|The people's army? Or the army against the people?|
|A mural in the Teusaquillo neighborhood |
portrays a landmine victim. The FARC
plant landmines to protect themselves
against soldiers, but many civilians are
injured and killed by those mines.
Was this written by a native English speaker? Maybe, but perhaps maybe not. A native, it seems to me, would have written that 'Simon Trinidad and Sonia are examples of...'
Grammar aside, the statement made me think about the foreigners who support Colombia's largest guerrilla group. Mostly, these seem to be young idealists in comfortable places like Sweden and Denmark, who read the FARC's websites and swallow unquestioningly their language about revolution and social justice. These true believers don't bother with the reality, easily available on human rights organizations' websites, about the guerrillas' innumerable atrocities, including recruiting children, massacring civilians with mortars and car bombs, planting land mines, displacing peasants, murdering indigenous people, and on and on.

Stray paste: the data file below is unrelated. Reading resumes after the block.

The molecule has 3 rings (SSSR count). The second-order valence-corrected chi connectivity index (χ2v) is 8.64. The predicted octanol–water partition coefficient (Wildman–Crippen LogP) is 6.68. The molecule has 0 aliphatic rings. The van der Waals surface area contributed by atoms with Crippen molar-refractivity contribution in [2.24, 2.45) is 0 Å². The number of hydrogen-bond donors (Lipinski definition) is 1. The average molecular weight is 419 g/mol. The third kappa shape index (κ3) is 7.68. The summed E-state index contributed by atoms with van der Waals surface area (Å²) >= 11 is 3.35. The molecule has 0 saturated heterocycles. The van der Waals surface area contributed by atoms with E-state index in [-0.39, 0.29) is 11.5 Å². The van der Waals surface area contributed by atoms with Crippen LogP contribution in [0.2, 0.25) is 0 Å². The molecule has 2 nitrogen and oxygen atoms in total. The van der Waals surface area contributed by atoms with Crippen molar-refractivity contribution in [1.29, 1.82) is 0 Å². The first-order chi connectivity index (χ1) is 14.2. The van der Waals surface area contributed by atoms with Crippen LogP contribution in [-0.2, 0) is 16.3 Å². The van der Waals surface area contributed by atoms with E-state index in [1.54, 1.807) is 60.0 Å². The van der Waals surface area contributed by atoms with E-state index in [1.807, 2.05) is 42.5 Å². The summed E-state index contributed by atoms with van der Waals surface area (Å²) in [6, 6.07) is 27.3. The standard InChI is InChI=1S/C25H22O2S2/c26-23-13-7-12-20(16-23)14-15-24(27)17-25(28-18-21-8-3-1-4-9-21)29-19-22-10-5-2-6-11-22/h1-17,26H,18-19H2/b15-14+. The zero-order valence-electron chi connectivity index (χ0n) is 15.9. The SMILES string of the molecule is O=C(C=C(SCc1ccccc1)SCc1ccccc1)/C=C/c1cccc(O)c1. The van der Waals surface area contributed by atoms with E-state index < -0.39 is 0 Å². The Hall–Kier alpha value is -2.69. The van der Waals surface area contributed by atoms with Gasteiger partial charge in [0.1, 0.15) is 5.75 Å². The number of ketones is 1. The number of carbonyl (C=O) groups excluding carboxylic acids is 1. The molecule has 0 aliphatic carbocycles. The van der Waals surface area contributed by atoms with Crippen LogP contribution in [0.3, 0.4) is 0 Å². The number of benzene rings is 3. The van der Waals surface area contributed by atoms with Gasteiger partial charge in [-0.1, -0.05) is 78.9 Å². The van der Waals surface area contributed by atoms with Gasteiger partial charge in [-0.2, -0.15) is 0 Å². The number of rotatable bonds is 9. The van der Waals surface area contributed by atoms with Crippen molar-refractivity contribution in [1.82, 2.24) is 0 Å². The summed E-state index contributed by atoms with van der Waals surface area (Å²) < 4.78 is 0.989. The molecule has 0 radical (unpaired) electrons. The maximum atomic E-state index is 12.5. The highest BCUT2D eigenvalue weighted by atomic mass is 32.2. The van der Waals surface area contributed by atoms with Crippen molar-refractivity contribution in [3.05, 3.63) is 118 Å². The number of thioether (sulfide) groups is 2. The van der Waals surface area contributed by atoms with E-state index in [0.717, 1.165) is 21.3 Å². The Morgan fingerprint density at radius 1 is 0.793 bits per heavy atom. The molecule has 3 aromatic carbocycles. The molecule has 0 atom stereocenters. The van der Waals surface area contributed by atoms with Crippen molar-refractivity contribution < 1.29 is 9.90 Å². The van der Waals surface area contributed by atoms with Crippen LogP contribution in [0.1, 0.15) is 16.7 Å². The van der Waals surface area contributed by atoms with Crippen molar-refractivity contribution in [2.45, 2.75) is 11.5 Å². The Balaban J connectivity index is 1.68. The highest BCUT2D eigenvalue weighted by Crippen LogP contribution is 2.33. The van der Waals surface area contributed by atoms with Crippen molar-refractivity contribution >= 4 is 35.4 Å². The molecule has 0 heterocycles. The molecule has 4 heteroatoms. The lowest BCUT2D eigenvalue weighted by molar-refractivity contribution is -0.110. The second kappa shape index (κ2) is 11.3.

Those sorts of outrages would never be tolerated in the comfortable, law-abiding wealthy nations where these fellow travelers live and enjoy good lives. However, by supporting the FARC, they implicitly condone such crimes when they are committed against the poor of Colombia.
|A FARC motorcycle bomb killed and injured civilians |
in the town of Tumaco in July, 2012.
Simon Trinidad, by the way, is a FARC leader imprisoned in the United States, and Tania is a Dutch woman who joined the FARC and is now a member of their negotiating team in Havana.
|The people's army? In 2002, a FARC mortar landed on the roof of a church in the town of Bojayá, Chocó, killing some 120 townspeople who had taken refuge in the church from fighting between guerrillas and paramilitaries.|